6 Problems for Komondor Breeders
Discover 6 common problems Komondor breeders seem to face when breeding their dogs.
Joy levy |
Posted: Dec 30, 2012, 10 a.m. EST
Komondors breed best when the dogs live together; it is difficult to arrange breedings between Komondors who do not know each other. Some bitches only come in heat once a year, and Komondor litters on the average are small. The AKC for years used a figure of 5.5 puppies as the average for a Komondor litter. There is a rather high degree of neonatal mortality, especially among Komondor breeders who use heating elements in the whelping box. The puppies do best without any heat; the dam’s heavy coat means she is likely to become too hot if heating elements are used, and she does not like to stay with the puppies if too hot. In a cool room she will be an efficient and devoted dam.
Komondor breeders have breeding problems for quite a number of different reasons:
1. The adult Komondor is a large dog breed. He is not a giant dog, but he is too big for a grown man to pick up easily, so just handling Komondors can be a problem.
2. Komondors have a lot of hair. They have so much hair that when you breed a pair of Komondors, the hair gets in the way. Some people tie the cords "out of the way,” which is truly hard to do. Often the tails get in the way during the mating process when they tie.
3. Komondors are not easy breeders. They mature slowly. Bitches usually experience their first heat between one and two years of age. Some Komondors do not come in heat until well after two years old. They do not always have two heat cycles a year. Some Komondors have only one heat per year, and others have a cycle every eight months. Males are not always avid stud dogs. They suddenly become sensitive and will not push the bitch. Male Komondors dislike strangers trying to help them.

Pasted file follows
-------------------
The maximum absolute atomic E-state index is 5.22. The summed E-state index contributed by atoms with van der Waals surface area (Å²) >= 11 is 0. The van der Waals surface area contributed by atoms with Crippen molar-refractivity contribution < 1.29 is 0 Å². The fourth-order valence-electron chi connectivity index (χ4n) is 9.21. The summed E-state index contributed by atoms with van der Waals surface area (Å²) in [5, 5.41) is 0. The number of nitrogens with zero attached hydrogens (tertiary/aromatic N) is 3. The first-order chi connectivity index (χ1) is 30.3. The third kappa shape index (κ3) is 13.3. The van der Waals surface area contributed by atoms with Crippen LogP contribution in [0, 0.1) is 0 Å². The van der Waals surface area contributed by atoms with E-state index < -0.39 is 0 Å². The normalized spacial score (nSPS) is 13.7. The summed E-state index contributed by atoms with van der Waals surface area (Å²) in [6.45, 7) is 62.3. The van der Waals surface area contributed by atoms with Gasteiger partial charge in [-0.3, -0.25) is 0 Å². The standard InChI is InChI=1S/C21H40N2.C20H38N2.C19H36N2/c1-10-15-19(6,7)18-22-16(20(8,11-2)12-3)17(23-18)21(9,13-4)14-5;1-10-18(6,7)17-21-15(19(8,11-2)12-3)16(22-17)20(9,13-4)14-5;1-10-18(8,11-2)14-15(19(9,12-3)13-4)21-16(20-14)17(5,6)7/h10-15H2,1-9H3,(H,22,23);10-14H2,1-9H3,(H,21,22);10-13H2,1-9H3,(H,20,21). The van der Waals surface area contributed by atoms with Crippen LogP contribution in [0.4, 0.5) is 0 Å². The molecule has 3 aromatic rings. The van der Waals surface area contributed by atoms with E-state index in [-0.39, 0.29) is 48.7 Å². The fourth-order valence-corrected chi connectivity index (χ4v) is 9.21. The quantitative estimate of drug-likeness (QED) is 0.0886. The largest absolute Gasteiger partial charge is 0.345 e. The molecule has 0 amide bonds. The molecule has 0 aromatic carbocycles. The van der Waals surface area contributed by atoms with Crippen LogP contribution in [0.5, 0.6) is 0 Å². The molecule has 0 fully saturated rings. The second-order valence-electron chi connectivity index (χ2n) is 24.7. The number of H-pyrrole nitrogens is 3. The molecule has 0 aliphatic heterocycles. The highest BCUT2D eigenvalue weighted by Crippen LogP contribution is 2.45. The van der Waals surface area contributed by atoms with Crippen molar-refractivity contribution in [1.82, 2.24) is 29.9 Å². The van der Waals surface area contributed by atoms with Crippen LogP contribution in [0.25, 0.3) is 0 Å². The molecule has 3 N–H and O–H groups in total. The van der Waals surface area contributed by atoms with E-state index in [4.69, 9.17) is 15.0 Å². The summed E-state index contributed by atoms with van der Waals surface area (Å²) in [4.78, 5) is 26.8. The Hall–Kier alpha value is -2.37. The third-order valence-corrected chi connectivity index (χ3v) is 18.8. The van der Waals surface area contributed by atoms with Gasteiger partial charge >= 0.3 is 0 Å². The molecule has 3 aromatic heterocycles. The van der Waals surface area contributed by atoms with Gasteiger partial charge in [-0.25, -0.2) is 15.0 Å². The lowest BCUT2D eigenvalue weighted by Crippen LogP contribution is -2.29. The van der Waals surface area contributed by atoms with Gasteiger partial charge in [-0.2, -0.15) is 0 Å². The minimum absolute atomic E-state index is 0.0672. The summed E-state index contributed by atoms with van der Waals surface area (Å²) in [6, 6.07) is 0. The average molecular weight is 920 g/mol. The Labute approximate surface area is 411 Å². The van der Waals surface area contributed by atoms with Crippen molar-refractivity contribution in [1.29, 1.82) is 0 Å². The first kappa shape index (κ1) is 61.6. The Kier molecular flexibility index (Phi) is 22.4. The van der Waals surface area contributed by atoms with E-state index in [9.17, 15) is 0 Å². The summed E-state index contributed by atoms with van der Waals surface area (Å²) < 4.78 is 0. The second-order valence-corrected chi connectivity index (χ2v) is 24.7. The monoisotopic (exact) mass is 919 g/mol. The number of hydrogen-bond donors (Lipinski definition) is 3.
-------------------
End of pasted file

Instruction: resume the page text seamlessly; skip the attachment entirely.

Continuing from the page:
4. The timing is often bizarre. We can never think 10–14 days. For some bitches the right time is 7 days, for others as late as 21 days is right. Dogs are often not eager until the magic moment when the bitch is eager. More breedings are missed because owners think it is too late when it is actually too early. In my experience, artificial breeding with either chilled or frozen sperm presents a real challenge for timing properly.
5. Komondors are aggressive guard dogs. If a bitch comes to the dog and she growls at the dog’s master, the Komondor may decide not to breed her. His loyalty is mainly to his owner. He will not breed a bitch he does not like!
6. A Komondor must be white. Everything that is not white (nose, eyes, pads, etc.) must be as dark as possible. It is really hard to get everything right!
If you want to breed Komondors, you have to think about how difficult it can be. When I asked my veterinarian about our breeding problems, he told me they were common to all rare dog breeds; indeed, this is why they are rare!
Excerpt from Komondor, part of the Comprehensive Owner’s Guide series, with permission from its publisher, Kennel Club Books, a division of BowTie Inc. Purchase Komondor here.
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